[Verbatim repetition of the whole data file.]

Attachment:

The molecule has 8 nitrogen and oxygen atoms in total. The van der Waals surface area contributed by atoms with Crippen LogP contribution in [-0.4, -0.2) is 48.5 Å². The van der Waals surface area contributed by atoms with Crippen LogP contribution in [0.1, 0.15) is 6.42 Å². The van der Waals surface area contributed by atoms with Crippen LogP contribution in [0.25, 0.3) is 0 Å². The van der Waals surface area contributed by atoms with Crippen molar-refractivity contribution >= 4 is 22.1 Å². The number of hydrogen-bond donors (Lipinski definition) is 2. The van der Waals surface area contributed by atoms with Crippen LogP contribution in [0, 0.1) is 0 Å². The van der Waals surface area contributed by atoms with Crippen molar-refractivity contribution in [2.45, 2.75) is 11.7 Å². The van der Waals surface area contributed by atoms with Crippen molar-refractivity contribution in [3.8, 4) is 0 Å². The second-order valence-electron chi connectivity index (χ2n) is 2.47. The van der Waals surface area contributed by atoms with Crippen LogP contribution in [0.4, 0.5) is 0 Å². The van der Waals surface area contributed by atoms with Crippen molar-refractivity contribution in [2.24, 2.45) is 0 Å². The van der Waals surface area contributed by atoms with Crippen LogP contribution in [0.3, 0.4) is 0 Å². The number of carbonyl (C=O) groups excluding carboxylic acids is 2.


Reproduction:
The molecule has 8 nitrogen and oxygen atoms in total. The van der Waals surface area contributed by atoms with Crippen LogP contribution in [-0.4, -0.2) is 48.5 Å². The van der Waals surface area contributed by atoms with Crippen LogP contribution in [0.1, 0.15) is 6.42 Å². The van der Waals surface area contributed by atoms with Crippen LogP contribution in [0.25, 0.3) is 0 Å². The van der Waals surface area contributed by atoms with Crippen molar-refractivity contribution >= 4 is 22.1 Å². The number of hydrogen-bond donors (Lipinski definition) is 2. The van der Waals surface area contributed by atoms with Crippen LogP contribution in [0, 0.1) is 0 Å². The van der Waals surface area contributed by atoms with Crippen molar-refractivity contribution in [2.45, 2.75) is 11.7 Å². The van der Waals surface area contributed by atoms with Crippen molar-refractivity contribution in [3.8, 4) is 0 Å². The second-order valence-electron chi connectivity index (χ2n) is 2.47. The van der Waals surface area contributed by atoms with Crippen LogP contribution in [0.4, 0.5) is 0 Å². The van der Waals surface area contributed by atoms with Crippen molar-refractivity contribution in [2.24, 2.45) is 0 Å². The van der Waals surface area contributed by atoms with Crippen LogP contribution in [0.3, 0.4) is 0 Å². The number of carbonyl (C=O) groups excluding carboxylic acids is 2.